A collective of well-known organisations, groups and individuals have united to make healthy, locally grown food available to communities in Frankston City and on the Mornington Peninsula.
The Community Plate was launched in 2019 and includes Peninsula Health, Mornington Peninsula Shire, Frankston City Council, Frankston Mornington Peninsula Primary Care Partnership, the Victorian Government Department of Health and Human Services and Monash University.
The collective hopes that by improving the availability and affordability of healthy, local food, they can reverse or balance the over representation of convenience food outlets, and associated high consumption of these foods which researchers have linked to overweight and obesity.
Chair of the Community Plate Leadership Group, Rodney Mackintosh said the collective had worked with a wide range of stakeholders to develop its new Community Aspiration: We are all connected to food that is local, healthy and abundant.
“We spent a lot of time to ensure that we got our Community Aspiration right. We spoke with many people and developed an aspiration for The Community Plate that will progress work that genuinely represents what our region wants and needs,” Mr Mackintosh said.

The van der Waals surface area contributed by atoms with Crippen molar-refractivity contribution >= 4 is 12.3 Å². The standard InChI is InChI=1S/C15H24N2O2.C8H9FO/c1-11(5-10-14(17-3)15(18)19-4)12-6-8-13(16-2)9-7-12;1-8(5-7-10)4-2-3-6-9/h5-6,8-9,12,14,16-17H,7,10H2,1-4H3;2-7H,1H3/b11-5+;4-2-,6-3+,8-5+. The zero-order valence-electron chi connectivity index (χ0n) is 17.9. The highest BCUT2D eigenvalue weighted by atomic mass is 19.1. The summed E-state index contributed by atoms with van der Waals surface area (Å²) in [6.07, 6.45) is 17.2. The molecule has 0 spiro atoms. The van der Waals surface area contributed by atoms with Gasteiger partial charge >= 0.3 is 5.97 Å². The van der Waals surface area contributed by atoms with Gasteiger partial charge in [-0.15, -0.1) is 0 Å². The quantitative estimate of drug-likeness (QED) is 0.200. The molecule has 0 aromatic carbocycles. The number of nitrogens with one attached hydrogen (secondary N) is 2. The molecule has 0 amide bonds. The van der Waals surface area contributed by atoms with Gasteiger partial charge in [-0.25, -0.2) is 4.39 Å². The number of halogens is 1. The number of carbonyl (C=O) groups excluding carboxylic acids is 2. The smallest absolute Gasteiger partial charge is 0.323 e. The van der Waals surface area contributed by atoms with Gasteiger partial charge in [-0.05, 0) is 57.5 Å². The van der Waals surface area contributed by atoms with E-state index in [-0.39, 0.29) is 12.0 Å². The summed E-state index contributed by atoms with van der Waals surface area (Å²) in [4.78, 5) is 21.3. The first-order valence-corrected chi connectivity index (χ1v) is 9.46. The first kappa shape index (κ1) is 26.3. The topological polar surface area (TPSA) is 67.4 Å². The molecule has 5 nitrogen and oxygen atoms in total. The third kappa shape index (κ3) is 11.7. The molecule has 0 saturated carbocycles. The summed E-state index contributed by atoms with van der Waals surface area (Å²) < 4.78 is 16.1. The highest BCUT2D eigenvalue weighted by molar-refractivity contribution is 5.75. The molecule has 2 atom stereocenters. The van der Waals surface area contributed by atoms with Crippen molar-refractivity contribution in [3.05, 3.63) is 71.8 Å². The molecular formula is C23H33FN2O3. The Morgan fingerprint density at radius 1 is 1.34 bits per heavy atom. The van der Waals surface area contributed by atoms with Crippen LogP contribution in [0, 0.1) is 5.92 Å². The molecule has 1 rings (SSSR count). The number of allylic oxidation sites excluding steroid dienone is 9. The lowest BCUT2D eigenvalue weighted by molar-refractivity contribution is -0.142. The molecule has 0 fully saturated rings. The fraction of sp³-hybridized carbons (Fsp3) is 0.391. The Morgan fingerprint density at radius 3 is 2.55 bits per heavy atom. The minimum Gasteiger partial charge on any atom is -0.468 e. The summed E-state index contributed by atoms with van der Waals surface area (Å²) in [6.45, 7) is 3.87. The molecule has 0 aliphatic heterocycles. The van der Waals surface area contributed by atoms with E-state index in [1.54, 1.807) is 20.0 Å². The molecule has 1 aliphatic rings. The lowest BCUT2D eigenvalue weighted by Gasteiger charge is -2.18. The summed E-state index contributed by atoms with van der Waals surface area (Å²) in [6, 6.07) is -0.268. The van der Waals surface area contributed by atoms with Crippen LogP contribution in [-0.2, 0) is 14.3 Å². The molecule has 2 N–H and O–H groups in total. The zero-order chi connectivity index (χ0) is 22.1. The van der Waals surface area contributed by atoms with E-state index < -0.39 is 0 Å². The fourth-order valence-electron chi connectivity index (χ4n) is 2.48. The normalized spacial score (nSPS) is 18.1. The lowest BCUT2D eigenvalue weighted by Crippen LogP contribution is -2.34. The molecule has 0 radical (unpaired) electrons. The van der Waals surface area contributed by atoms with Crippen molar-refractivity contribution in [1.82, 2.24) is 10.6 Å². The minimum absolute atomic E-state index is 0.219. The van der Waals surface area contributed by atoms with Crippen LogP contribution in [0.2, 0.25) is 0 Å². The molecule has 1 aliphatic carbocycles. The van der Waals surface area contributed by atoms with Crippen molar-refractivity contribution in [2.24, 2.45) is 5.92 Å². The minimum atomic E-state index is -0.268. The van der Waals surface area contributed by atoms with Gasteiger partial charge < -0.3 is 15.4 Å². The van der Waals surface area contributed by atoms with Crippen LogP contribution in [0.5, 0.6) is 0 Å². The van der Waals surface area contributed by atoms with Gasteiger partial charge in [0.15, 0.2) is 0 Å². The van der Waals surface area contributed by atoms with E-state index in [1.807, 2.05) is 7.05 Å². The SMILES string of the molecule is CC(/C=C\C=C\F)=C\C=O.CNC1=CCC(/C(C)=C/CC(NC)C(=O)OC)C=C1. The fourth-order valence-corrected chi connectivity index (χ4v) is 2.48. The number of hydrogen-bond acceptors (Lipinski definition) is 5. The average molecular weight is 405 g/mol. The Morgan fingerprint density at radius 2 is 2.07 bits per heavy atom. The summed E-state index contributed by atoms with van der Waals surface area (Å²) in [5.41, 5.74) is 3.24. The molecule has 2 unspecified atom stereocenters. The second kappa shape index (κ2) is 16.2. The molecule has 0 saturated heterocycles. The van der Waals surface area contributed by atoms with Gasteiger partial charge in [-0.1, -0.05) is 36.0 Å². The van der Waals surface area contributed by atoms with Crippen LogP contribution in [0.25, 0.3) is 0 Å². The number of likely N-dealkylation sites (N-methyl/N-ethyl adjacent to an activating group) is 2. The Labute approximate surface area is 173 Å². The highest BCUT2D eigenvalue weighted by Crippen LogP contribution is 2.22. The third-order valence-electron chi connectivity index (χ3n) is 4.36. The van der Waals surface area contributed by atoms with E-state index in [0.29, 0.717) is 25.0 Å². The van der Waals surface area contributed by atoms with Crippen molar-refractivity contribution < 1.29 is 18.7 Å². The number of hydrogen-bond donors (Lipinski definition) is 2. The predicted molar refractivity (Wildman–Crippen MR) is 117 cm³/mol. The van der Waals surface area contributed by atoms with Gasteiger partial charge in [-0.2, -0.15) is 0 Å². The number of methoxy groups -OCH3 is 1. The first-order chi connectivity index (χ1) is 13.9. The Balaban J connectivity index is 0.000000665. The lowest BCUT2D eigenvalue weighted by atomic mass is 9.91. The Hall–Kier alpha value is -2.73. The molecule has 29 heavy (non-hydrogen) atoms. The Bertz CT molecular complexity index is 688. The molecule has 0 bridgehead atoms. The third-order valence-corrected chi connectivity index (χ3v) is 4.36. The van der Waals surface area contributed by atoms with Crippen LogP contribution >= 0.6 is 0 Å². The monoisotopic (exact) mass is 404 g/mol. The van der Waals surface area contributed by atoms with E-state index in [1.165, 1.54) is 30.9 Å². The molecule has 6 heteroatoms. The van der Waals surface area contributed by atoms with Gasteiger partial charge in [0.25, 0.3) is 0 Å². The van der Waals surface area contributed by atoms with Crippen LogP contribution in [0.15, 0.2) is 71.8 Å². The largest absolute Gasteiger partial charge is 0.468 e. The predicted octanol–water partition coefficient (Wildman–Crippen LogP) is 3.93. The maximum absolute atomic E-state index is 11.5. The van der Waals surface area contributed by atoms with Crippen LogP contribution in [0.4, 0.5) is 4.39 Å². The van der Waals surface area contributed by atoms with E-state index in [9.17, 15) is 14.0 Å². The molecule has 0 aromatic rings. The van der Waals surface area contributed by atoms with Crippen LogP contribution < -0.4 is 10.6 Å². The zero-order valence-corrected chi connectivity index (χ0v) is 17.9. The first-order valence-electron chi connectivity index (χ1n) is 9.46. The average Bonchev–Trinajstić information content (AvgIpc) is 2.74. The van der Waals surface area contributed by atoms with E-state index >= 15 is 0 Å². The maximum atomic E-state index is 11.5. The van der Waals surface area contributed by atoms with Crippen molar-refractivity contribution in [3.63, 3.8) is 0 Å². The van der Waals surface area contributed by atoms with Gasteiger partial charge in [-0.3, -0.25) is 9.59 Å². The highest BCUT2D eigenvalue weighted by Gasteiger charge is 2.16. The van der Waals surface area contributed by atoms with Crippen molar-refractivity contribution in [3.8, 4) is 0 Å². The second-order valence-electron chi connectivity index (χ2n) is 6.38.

In 2018, the Australian Institute of health and welfare estimated that 60 per cent of residents in Melbourne’s South East were overweight or obese.
Councillor Sue Baker said Council was proud to be part of The Community Plate initiative and was confident it would bring positive change to the region.
“Being overweight increases your chances of developing serious health problems and often healthy local foods are too expensive or difficult to find.
“Our group wants to change that so everyone can access better food for themselves and their families,” Cr Baker said.
For more information visit: communityplate.org.au